And you wouldn’t believe what we found on Enceladus! A hundred and one geysers gushing from the surface, laced with organic compounds and erupting from a deep salty sea. It just might be the very place you wished with all your might we could find. Someday, hopefully soon, we may know if…well…you know. Fingers crossed.
And now we’re on the eve of exploring the Kuiper Belt, starting w/ a most historic rendezvous with Pluto, and in only a few days we’ll be landing on a comet. We’ve made great strides in our efforts to know how and where we are. I know all this would have made you smile and would have given you great hope. Just wish you were still here to cheer us on.
Oh, and didn’t Annie do a great job with Cosmos II? You would have been so proud.
Well, wherever you are right now, undoubtedly out there somewhere in the cosmos, having a blast, the happiest of Happy Birthdays to you!
We miss you.
Your friend and colleague, Carolyn
PS. Sending along some pictures from happy days … at Voyager’s encounter with Neptune in 1989, and your 60th birthday party twenty years ago. How time flies.
Do you relish the notion of being a Saturnian, and gazing out from the lofty heights of Saturn at the same planets we see here from the Earth?
Then check out the image we, the imaging team on Cassini, just released today. Far in the distance, beyond the rings of Saturn, lies the hazy blue orb of Uranus, a planet that was last visited by a spacecraft of our making 28 years ago.
Today, after more than five years of analysis and thought, our findings resulting from a 6.5-year imaging survey of the south polar basin of Enceladus are finally published online in the Astronomical Journal.
We have found in total 101 distinct geysers, one hundred of which erupt from the four, prominent, now famous `tiger stripe’ fractures crossing the region. In comparing our findings with those of other instruments, and with calculations of the magnitude and orientation of tidal forces that flex the surface on a daily basis, we have arrived at a conclusion that strengthens what we had all, little by little, over time, come to believe. In casting your sights on the geysering glory of Enceladus, you are looking at frozen mist that originates deep within the solar system’s most accessible habitable zone. Not bad for a decade’s work, huh?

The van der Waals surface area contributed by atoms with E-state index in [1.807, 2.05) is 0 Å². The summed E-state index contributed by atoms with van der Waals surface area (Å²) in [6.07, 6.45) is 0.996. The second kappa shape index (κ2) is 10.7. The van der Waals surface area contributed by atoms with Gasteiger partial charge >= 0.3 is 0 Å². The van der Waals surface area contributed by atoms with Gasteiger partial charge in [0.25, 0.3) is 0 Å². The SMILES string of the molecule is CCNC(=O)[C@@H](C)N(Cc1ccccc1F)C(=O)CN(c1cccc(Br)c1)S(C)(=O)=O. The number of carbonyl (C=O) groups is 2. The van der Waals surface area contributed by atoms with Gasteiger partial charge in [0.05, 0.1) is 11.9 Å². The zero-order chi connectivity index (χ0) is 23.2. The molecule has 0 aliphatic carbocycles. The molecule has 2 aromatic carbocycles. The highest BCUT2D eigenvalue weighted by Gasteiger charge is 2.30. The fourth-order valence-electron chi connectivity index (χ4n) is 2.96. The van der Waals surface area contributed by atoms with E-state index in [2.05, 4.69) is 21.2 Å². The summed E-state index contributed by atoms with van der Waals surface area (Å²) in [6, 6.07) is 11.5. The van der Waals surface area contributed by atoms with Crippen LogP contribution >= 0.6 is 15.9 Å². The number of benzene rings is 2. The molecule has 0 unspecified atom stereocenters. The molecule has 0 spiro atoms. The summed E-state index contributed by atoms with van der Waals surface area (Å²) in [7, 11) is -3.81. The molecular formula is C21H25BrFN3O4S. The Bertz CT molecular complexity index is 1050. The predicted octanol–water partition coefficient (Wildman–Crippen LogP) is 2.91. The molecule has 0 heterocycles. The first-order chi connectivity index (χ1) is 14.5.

As we contemplate the approaching end of Cassini’s travels around Saturn, we dream of the day, hopefully not too far in the future, when we can return to Enceladus to answer the question now uppermost in the mind: Could a second genesis of life have taken hold on this small icy moon of a hundred and one fountains?
For we surely know this: If life is indeed there, it is there for the taking.
Twenty-five years ago today, Voyager 2 flew within 5,000 km of the cloud tops of Neptune, capping the most glorious and ambitious exploration humankind has ever engineered. We could not claim to know the contents of our cosmic neighborhood without Voyager’s tour through the planetary portion of our solar system. For many of us, including myself, it was a defining, life-shaping experience.
Here are some pictures from that oh-so-memorable time … a time of discovery and peaceful conquest that set the stage for the return expeditions to Jupiter and Saturn, which came to be called Galileo and Cassini. The pictures include artwork, a close-up of the high methane clouds on Neptune, preparations for TV interviews by MacNeil-Lehrer Newshour and CNN, the final press conference in which I gave the summary of our findings on Neptune’s rings, and a pic of Chuck Berry and Carl Sagan, speaking to the Voyager team members already giddy in their celebration of the successful conclusion of Voyager’s historic, 12-year odyssey.
From the finest details ever glimpsed on the surface to a glorious,
dimly lit crescent seen in ‘Farewell!’, here are Cassini’s parting shots
taken of Saturn’s 700-mile-wide moon, Dione, during its final close
flyby four days ago.
Right down to the very last, Cassini has faithfully delivered an extraordinary bounty of riches from this small icy world.